AMD Taps Rory Read, Former Lenovo President, for Top Spot

Advanced Micro Devices Inc. (AMD) said that Rory Read, a 28-year industry veteran, will take the reins as the company's new chief executive, replacing Dirk Meyer, who resigned in early January amid disagreement with the vendor's board of directors over future strategy and direction, particularly in the mobile market.
AMD has been looking for a new top executive who could do better at getting the company's chips into tablets, possess a wider vision and carve a larger portion from rival Intel's dominant market share, reportedly dangling the job in front of a few high profile names in the process.
While not a household name, Read appears to command sufficient background for the job, most recently serving a five-year stint as PC-maker Lenovo Group Ltd.'s president and chief operating officer. His resume also sports a 23-year career at IBM Corp. in a number of management positions, including Managing Partner for Business Consulting Services Industrial Sector.
Read is credited with shepherding Lenovo's market share gains and revenue growth while reversing its operating losses and boosting profits, and navigating the PC-maker's entry into the tablet and smartphone markets.
He will have to stare down some of AMD's more formidable challenges, not the least of which will be to carve out a noticeable position in the mobile market with its Fusion chips. Still, his Lenovo experience likely will help to shore up the company's share of the global microprocessor segment, which, according to International Data Corp.'s (IDC) newly released Q2 2011 figures, stands at about 20.4 percent, a sequential gain of 1.5 percent but far behind Intel's 79 percent stake.
IDC's Q2 data, based on worldwide unit shipments, shows that AMD gained share in the mobile PC processor and desktop PC segments but slid in PC servers. For mobile, AMD maintains a 15.2 percent share, a gain of 1.8 percent over Q1, for desktops its portion stands at 28.9 percent, a 1.5 percent increase, while for PC servers its share slipped .6 percent to a 5.5 percent.
Read said on a financial analyst and media call that initially he will tend to examining AMD's markets, opportunities, customers and relationships, seeking out new opportunities in the cloud and data center infrastructure.
"AMD is a true innovator and is uniquely positioned to lead the industry forward, delivering the next big thing both within the PC ecosystem and beyond," he said in a statement. "AMD has strong momentum and the opportunity to continue profitably gaining share based on its highly differentiated products, solid financial foundation, and passionate and committed employees."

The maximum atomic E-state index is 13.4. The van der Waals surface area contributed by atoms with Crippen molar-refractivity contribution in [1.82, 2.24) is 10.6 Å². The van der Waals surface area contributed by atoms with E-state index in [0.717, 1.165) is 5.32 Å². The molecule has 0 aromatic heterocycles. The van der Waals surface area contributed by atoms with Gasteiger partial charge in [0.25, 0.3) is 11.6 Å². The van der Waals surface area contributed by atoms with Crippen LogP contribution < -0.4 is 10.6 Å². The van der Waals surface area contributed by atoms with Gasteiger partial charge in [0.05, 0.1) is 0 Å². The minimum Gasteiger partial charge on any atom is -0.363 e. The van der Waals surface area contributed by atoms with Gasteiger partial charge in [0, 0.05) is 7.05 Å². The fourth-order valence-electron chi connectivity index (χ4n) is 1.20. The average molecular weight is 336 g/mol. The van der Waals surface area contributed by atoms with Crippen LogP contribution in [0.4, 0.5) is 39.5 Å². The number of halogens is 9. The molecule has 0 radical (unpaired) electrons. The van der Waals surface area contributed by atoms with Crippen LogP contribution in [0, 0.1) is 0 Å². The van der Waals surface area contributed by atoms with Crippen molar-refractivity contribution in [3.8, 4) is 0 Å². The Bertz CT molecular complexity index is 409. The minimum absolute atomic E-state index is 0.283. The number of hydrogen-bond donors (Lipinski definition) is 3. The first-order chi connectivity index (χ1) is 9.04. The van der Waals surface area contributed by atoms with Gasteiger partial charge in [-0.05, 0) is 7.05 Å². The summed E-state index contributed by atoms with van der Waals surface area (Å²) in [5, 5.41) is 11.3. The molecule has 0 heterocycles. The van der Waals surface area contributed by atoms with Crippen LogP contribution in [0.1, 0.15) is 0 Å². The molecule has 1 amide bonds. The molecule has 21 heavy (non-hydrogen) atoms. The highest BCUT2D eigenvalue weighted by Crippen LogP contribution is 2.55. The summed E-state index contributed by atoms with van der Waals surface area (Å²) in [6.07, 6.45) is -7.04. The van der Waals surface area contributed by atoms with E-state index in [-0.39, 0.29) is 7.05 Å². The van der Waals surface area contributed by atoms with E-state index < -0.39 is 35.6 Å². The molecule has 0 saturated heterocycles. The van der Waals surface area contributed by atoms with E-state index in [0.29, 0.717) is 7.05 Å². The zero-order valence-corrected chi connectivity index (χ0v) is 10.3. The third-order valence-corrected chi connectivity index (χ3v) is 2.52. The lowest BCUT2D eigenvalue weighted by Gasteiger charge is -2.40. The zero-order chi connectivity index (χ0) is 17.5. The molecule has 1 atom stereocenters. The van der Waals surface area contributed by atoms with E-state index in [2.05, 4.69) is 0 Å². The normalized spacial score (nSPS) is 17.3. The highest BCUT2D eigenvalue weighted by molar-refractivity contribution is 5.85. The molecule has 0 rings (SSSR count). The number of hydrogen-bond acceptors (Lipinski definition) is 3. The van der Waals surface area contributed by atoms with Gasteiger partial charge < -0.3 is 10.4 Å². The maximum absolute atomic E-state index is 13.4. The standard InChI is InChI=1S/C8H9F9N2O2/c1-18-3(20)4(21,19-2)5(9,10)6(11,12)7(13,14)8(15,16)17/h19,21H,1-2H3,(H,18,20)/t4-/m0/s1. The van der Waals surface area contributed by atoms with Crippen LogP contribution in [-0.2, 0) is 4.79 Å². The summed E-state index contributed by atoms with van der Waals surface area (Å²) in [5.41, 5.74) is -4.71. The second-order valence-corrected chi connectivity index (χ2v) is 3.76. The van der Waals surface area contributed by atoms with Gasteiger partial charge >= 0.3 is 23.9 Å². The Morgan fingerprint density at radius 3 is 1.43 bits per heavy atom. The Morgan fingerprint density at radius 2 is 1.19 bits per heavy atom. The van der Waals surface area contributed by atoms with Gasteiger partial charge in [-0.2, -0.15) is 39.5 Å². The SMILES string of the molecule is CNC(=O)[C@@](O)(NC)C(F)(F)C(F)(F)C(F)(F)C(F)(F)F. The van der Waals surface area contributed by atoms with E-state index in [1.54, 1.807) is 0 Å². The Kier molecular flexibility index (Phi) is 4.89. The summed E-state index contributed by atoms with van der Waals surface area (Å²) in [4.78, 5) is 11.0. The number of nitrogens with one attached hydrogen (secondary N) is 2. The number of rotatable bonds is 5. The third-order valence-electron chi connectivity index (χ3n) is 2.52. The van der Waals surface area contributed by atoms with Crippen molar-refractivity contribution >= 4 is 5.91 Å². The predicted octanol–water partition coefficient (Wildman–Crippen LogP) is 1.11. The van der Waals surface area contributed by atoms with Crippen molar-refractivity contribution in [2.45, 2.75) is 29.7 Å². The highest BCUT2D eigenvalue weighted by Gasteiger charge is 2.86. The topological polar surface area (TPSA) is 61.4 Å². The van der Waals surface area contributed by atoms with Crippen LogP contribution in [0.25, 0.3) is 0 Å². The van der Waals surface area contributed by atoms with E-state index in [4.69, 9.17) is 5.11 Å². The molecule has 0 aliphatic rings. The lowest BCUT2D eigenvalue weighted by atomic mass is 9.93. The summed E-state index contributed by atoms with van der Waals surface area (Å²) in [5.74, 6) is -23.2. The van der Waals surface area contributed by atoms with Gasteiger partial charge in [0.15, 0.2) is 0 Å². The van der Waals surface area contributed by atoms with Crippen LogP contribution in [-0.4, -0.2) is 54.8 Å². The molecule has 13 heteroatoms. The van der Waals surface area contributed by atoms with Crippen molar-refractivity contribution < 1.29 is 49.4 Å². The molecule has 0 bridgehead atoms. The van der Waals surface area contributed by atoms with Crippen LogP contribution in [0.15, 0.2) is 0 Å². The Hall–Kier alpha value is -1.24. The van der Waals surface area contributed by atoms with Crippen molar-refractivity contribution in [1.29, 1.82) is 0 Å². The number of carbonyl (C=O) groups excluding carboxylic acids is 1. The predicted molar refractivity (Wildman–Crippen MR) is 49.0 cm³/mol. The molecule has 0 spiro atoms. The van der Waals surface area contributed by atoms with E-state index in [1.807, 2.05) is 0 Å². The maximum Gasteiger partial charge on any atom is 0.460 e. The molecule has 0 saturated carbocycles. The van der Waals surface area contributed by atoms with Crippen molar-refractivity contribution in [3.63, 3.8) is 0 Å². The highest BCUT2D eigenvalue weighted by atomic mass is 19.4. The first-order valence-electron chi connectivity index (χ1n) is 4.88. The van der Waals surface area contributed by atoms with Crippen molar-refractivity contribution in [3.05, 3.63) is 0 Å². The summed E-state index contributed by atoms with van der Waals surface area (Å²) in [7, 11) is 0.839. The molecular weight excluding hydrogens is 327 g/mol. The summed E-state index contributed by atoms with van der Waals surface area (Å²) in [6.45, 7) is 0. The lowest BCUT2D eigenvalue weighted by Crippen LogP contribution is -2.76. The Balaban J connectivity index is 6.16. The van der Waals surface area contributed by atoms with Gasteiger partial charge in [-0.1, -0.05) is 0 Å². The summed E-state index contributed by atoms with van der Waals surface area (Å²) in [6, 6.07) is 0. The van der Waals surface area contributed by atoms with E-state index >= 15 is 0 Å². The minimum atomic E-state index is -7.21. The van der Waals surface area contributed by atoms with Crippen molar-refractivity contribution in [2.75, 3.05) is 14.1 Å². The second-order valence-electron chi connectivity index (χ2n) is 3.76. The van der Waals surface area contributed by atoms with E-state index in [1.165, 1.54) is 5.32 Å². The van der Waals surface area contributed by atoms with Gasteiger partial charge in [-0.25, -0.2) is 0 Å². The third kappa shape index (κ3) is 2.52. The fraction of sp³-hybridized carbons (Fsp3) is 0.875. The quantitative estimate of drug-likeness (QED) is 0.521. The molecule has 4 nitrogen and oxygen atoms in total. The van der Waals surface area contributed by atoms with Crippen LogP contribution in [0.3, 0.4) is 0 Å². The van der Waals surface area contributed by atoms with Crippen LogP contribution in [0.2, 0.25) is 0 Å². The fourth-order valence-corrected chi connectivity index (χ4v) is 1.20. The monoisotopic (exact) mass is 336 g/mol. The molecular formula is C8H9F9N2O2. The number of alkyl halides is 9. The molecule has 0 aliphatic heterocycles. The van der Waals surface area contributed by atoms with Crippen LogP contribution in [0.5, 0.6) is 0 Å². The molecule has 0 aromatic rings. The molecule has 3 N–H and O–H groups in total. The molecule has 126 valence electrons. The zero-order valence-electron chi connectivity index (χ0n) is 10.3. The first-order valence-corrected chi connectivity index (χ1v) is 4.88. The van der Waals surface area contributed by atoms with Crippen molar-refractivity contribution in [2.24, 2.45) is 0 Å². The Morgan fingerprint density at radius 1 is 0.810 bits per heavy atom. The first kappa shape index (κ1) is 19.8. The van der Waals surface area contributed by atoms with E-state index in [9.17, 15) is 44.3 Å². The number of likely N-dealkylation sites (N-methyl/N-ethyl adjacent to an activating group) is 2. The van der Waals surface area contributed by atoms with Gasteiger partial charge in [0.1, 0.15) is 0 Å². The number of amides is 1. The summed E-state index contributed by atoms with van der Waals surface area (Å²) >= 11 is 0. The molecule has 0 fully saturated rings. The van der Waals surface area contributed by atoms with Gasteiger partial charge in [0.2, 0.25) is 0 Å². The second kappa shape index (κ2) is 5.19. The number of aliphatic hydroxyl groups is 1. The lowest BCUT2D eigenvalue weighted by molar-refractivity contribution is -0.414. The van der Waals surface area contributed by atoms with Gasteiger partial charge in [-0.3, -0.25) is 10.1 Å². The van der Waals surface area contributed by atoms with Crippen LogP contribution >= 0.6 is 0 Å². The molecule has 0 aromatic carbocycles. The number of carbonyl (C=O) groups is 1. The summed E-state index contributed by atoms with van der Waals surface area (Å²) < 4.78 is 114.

Bruce Claflin, AMD chairman, said that "Rory is a proven leader with an impressive record of driving profitable growth." Claflin said that Read's "sound strategic thinking and natural customer orientation will help amplify the voice of the customer inside AMD." 
Yuanqing Yang, Lenovo chief executive, said that Read has "made a significant contribution to our success during his time as president and COO at Lenovo and played a "key role in our record-setting growth and our consistent performance." 
According to an 8-K SEC filing dated August 25, 2011, AMD will pay Read an initial base salary of $1 million, reviewable annually. Documents show that he will be eligible for a bonus of 150 percent of his salary by the end of this year and again in 2012. Read also gained a $1 million signing bonus, half of which he must repay should he not last two years on the job.
In the SEC filing, AMD also disclosed that Lenovo is one of the chip maker's larger customers, accounting for some $450 million in sales during FY 2010. 
AMD said that Thomas Seifert, who served as interim chief executive since January, will return to his role as senior vice president and chief financial officer (CFO). Claflin, who was named executive chairman of the board when he led AMD's search for a new chief executive, will returns to his role as AMD's chairman, the company said.

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